Subject: 8104 1954 TO 1956
Vito Colonna wrote on January 17, 2009
City and State: MONTEBELLO CA
Service or Relationship: Army Veteran
Comments: Thank all of you guys for serving with me. You're the best!
Keywords: Basketball team manager Vito Colonna
Subject: DO YOU REMEMBER ME?
Benjamin Budowsky wrote on July 3, 2007
City and State: NO MIAMI BEACH FL
Unit: 8104TH AU
Service or Relationship: Army Veteran
Comments: I arrived in Okinawa in Nov of 1954; I left for home and separation from service in Jun 1955. Some of the names I recall:
Gene Budroot (deceased)
I would love to write ( and perhaps visit) to others who remember me
Keywords: Nickname is Ben or Bernie
Subject: DOES ANYONE REMEMBER ME?
Erasmo F. Valdes wrote on June 23, 2003
Email Update Needed
City and State: EAST BRANCH NY
Unit: UNKNOWN, I WAS A COOK!
Service or Relationship: -
Comments: I was a cook, but I forgot my unit, does anyone remember me.
Please contact me.
Keywords: I used to be called OMAR.
Subject: BATTLEFIELD COMMISION 13-18 JULY 1953 SERVING WITH ROK CAPTIOL DIVISION ON BLOODY AND STEEL RIDGE
John R. Carpenter wrote on July 5, 2002
City and State: LA MESA CA
Unit: SPEC UNIT ATTACHED TO ROK CAPITOL DIV - IX CORP
Service or Relationship: Family Member
Comments: Subj: Korean War 1953 Bloody Ridge
I am researching combat action between the dates of 20 June 1953 to about 27 July 1953 by an American Provisional AA Battery on Bloody Ridge. Bloody Ridge was then controlled by the ROK Capitol Division on the left flank of the Kumsong salient in the ROK IX Corp area during the last Chinese military offensive.
PLEASE NOTE: This unit was under the direct control of 8th Army Command.
This Provisional Anti-Aircraft (AA) Battery was in support of the ROK Capitol Division just behind the main line of resistance in a bunker complex near a small airfield being constructed. They were testing battlefield radar in conjunction with AA weapons for groundfire against expected enemy action. Provisions to keep the equipment and operators out of enemy hands if over run had been made.
This group had come from Germany (most voluntered from the 26th Infantry Regiment of the 1st Infantry Division and were at Erlangen before they shipped out) to combat test the battlefield radar and had entered the line in Korea on 15 May 1953. During the ChinCom offensive, and for about 14 days they were surrounded. This group of 28 American and some 180-190 ROK troops held off or interdicted several enemy Divisions. Only 14 Americans and less than 100 ROK survived this bloody battle in the bunker complex.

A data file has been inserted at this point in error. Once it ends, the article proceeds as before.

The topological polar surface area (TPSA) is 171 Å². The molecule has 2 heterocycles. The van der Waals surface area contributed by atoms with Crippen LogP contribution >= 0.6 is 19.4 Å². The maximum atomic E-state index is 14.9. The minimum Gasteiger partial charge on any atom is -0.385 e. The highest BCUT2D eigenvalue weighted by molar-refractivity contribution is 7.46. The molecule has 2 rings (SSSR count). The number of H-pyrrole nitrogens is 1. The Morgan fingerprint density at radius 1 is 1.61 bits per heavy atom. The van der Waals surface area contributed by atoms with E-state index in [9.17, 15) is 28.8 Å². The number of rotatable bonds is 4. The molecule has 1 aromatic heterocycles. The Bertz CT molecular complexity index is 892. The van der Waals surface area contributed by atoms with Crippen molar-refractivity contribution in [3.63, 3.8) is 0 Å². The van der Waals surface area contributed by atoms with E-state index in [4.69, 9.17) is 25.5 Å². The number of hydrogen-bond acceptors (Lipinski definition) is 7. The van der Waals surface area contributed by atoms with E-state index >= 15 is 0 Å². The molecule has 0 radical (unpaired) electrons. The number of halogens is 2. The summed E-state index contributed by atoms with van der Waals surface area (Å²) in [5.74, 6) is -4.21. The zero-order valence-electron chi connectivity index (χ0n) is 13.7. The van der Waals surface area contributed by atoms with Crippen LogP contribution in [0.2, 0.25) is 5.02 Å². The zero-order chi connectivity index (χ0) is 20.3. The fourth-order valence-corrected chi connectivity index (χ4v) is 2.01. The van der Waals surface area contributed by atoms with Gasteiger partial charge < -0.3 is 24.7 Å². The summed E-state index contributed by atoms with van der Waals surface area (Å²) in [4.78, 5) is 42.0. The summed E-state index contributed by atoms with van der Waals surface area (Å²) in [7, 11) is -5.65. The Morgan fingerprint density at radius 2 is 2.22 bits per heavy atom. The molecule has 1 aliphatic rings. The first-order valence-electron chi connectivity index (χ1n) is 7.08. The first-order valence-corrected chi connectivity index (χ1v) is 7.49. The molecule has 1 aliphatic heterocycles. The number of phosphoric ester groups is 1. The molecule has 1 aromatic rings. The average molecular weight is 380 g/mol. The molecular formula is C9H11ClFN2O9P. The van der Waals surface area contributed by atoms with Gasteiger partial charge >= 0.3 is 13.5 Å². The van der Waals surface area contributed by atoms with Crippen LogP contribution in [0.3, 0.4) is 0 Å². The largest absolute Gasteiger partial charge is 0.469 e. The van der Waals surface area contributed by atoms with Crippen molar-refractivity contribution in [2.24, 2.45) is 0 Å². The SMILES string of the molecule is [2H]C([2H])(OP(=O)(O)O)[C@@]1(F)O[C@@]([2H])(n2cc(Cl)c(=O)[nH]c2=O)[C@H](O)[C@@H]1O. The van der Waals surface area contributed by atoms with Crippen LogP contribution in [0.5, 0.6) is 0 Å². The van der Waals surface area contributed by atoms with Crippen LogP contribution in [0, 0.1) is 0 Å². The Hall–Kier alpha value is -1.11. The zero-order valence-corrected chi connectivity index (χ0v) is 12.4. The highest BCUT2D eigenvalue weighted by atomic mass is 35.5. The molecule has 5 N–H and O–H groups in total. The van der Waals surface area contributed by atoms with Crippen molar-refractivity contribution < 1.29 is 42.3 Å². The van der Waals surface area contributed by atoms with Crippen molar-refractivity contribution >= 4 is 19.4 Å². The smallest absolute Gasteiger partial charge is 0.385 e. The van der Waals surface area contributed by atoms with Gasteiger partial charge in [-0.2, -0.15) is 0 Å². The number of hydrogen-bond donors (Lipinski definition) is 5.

Cpl. (acting Sgt.) Richard L. Carpenter was given a battlefield promotion by radio to 2nd Lt. (and as a ROK Major) shortly after the group was isolated and cutoff on the third day after all above him were killed or seriously wounded. He rejected twice the enemy's offer of surrender and provided a forward communications to interdict enemy movement and resupply.
Second Lt. Carpenter repeatedly rebuilt the automatic weapons knocked out of action from parts, maintained radio contact with 8th Army Command, provided interdiction information and helped keep most of the battlefield radar units operational for most of the battle.
Even though wounded, he managed to maintain his position against several strong enemy attacks severely crippling enemy action and movement in the area along Bloody Ridge and the valley it overlooked. Only 14 of the 28 Americans survived after being reinforced by elements of the ROK 6th Infantry Division on the right flank then from elements of the 17th Regiment of the 7th Infantry Division from the left flank in the afternoon of 20 July 1953. This area was not secure until 24 June 1953.
Because the battlefield radar was rated "Top Secret" and the end of the hostilities not much has been documented on this action. The radar units in combination with .50 calibre (12.7 mm) machine guns (later dismounted) and 40 mm anti aircraft guns (knocked out early) disrupted many of the enemy attacks while they were forming up and attacking at night. Radio contact and observation of the valley roads at night by radar allowed friendly artillery to concentrate on the enemy supply and logestic units. This severely hindered the major enemy push. Air drops of batteries, medicine and ammo helped maintain the position.
The ChinCom wanted this position and the equipment it contained. They were attacked by Chinese field artillery and heavy artillery, bombed and straffed by Migs at least three times and assaulted by enemy ground troops repeatedly. Three offers of surrender were offered to the defenders. At least three major human wave attacks got close enough to engage in grenade and hand to hand combat. Artillery and automatic weapon fire aided by radar broke up most of the attacks before they could close.
Richard Carpenter is my father and I am slowly documenting the actions of his unit by historical records. As a side note, my father also engaged in long range sniping at distances of up to 2,500 yards (2280 meters) which took out several Chineese officers including at least one high ranking officer who had six body guards. This was done with a 32x power rifle scope drilled and tapped into a .50 calibre (12.7 mm) machine gun that was fired single shot.
John R. Carpenter
5850 Yorkshire Ave.
La Mesa, CA 91942-2821
Keywords: Bloody Ridge, Kumsong Salient,Steel line, ROK Capitol Division, Top Secret Battlefield Radar (in 1953!)
28 came from Erlangen, Germany 14 went home.
Battlefield commission to 2nd Lt - Richard Carpenter by radio by 8th Army Command
Quad 50, Twin 40s, Radar, Sniping with a .50